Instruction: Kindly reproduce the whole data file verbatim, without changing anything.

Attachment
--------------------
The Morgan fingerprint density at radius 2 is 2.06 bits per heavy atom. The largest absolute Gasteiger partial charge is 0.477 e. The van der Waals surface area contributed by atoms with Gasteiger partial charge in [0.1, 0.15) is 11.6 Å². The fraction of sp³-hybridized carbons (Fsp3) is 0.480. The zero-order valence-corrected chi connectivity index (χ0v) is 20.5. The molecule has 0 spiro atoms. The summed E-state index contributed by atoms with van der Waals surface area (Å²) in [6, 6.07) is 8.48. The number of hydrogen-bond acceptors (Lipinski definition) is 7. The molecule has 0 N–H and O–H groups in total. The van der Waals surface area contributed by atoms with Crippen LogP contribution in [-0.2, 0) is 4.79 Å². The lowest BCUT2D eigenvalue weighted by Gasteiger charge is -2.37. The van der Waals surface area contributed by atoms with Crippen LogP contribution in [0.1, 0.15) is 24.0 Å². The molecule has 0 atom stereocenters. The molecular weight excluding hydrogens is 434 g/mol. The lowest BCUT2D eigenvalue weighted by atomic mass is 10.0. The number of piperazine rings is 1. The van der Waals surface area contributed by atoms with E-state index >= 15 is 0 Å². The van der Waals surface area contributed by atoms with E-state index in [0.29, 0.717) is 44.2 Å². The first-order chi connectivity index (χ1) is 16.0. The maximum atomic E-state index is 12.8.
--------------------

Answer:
The Morgan fingerprint density at radius 2 is 2.06 bits per heavy atom. The largest absolute Gasteiger partial charge is 0.477 e. The van der Waals surface area contributed by atoms with Gasteiger partial charge in [0.1, 0.15) is 11.6 Å². The fraction of sp³-hybridized carbons (Fsp3) is 0.480. The zero-order valence-corrected chi connectivity index (χ0v) is 20.5. The molecule has 0 spiro atoms. The summed E-state index contributed by atoms with van der Waals surface area (Å²) in [6, 6.07) is 8.48. The number of hydrogen-bond acceptors (Lipinski definition) is 7. The molecule has 0 N–H and O–H groups in total. The van der Waals surface area contributed by atoms with Crippen LogP contribution in [-0.2, 0) is 4.79 Å². The lowest BCUT2D eigenvalue weighted by Gasteiger charge is -2.37. The van der Waals surface area contributed by atoms with Crippen LogP contribution in [0.1, 0.15) is 24.0 Å². The molecule has 0 atom stereocenters. The molecular weight excluding hydrogens is 434 g/mol. The lowest BCUT2D eigenvalue weighted by atomic mass is 10.0. The number of piperazine rings is 1. The van der Waals surface area contributed by atoms with E-state index >= 15 is 0 Å². The van der Waals surface area contributed by atoms with E-state index in [0.29, 0.717) is 44.2 Å². The first-order chi connectivity index (χ1) is 16.0. The maximum atomic E-state index is 12.8.